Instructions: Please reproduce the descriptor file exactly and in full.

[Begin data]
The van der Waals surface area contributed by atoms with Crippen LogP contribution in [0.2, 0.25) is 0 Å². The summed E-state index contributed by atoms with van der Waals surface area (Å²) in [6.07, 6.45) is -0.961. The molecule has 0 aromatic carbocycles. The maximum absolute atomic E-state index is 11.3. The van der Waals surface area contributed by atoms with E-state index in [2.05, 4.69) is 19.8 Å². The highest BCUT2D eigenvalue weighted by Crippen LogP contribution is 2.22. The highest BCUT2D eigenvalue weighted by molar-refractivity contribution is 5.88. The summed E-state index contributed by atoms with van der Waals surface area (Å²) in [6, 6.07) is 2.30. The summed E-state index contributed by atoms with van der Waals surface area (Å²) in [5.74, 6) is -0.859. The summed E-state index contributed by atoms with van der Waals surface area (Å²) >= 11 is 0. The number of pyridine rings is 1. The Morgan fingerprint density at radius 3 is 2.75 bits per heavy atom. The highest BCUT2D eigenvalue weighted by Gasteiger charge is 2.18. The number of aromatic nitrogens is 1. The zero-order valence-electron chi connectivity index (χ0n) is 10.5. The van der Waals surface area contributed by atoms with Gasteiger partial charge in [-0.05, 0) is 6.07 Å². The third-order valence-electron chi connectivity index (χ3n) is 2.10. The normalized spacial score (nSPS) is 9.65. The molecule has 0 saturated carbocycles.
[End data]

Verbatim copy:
The van der Waals surface area contributed by atoms with Crippen LogP contribution in [0.2, 0.25) is 0 Å². The summed E-state index contributed by atoms with van der Waals surface area (Å²) in [6.07, 6.45) is -0.961. The molecule has 0 aromatic carbocycles. The maximum absolute atomic E-state index is 11.3. The van der Waals surface area contributed by atoms with E-state index in [2.05, 4.69) is 19.8 Å². The highest BCUT2D eigenvalue weighted by Crippen LogP contribution is 2.22. The highest BCUT2D eigenvalue weighted by molar-refractivity contribution is 5.88. The summed E-state index contributed by atoms with van der Waals surface area (Å²) in [6, 6.07) is 2.30. The summed E-state index contributed by atoms with van der Waals surface area (Å²) in [5.74, 6) is -0.859. The summed E-state index contributed by atoms with van der Waals surface area (Å²) >= 11 is 0. The number of pyridine rings is 1. The Morgan fingerprint density at radius 3 is 2.75 bits per heavy atom. The highest BCUT2D eigenvalue weighted by Gasteiger charge is 2.18. The number of aromatic nitrogens is 1. The zero-order valence-electron chi connectivity index (χ0n) is 10.5. The van der Waals surface area contributed by atoms with Gasteiger partial charge in [-0.05, 0) is 6.07 Å². The third-order valence-electron chi connectivity index (χ3n) is 2.10. The normalized spacial score (nSPS) is 9.65. The molecule has 0 saturated carbocycles.